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September 2010 - from the President

posted Apr 10, 2012, 5:26 PM by Eddie Woo
Hello again everyone. This week I had the privilege to listen to a truly inspirational speech from Kurt Fearnley, Australia’s leading wheelchair athlete where he talked about his “24/7” focus to become Commonwealth champion in his events next month in Delhi and that currently his every waking moment is consumed by this desire. Kurt’s presentation overviewed his childhood as disabled person in a small country town in NSW, the realisation of wanting to become a full time professional athlete after seeing Keiren Perkins win gold in the 1500m in Atlanta. He described his transition from being an awestruck young 18 year old at the Sydney 2000 Olympics to Olympic champion in Athens and then again at Beijing. But overpowering all this athletic success was his vivid description with an accompanying emotional video presentation of his two weeks crawling the Kokoda Trail in November last year. 

Kurt freely admitting that it was far and away the hardest thing he had ever done and, feeling for the first time in his life, that he may have to give up on something and only two days into the trek. Collapsing each day into his tent after 8 hours of crawling, cold, covered in mud and scratches all over his body and then doing it all over again the next day; he rightly described his body as an “idiot” for listening to his thoughts each day to continue on. Truly a champion in spirit and body and a living example of how the human spirit can overcome the challenges of a body that is not co-operative! Before I close I would like to send my thoughts and best wishes to a member of my 1979 cohort of ex students.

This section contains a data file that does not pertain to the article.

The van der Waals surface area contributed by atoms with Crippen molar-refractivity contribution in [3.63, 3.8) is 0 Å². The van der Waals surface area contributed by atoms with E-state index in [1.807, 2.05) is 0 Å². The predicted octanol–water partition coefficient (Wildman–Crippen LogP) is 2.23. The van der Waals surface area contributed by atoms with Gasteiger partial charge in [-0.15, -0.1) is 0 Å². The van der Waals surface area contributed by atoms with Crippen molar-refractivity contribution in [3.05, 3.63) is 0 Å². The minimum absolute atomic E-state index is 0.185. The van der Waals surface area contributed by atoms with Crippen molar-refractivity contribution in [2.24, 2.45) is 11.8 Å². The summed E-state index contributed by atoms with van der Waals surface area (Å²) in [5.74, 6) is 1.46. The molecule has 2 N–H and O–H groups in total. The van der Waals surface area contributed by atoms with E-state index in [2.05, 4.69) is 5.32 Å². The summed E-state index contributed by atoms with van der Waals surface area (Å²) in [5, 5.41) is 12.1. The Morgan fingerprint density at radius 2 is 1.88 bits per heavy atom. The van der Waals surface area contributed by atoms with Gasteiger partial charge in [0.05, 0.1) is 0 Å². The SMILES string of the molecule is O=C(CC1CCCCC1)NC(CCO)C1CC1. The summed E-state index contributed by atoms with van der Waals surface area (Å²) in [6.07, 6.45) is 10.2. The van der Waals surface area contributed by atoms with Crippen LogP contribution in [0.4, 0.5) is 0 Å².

To Stuart Armsworth, who suffered a stroke some ten weeks ago, to his wife Deb and family keep plugging away mate! Like Kurt Fernley crawling through the Kokoda mud, the weekly news updates I receive through the grapevine of your rehabilitation progress are just as inspiring. 

“If we do meet again, why, we shall smile; If not, why then, this parting was well made” (Julius Caesar, Act V) 

Till next time. 
Paul Harris (1979)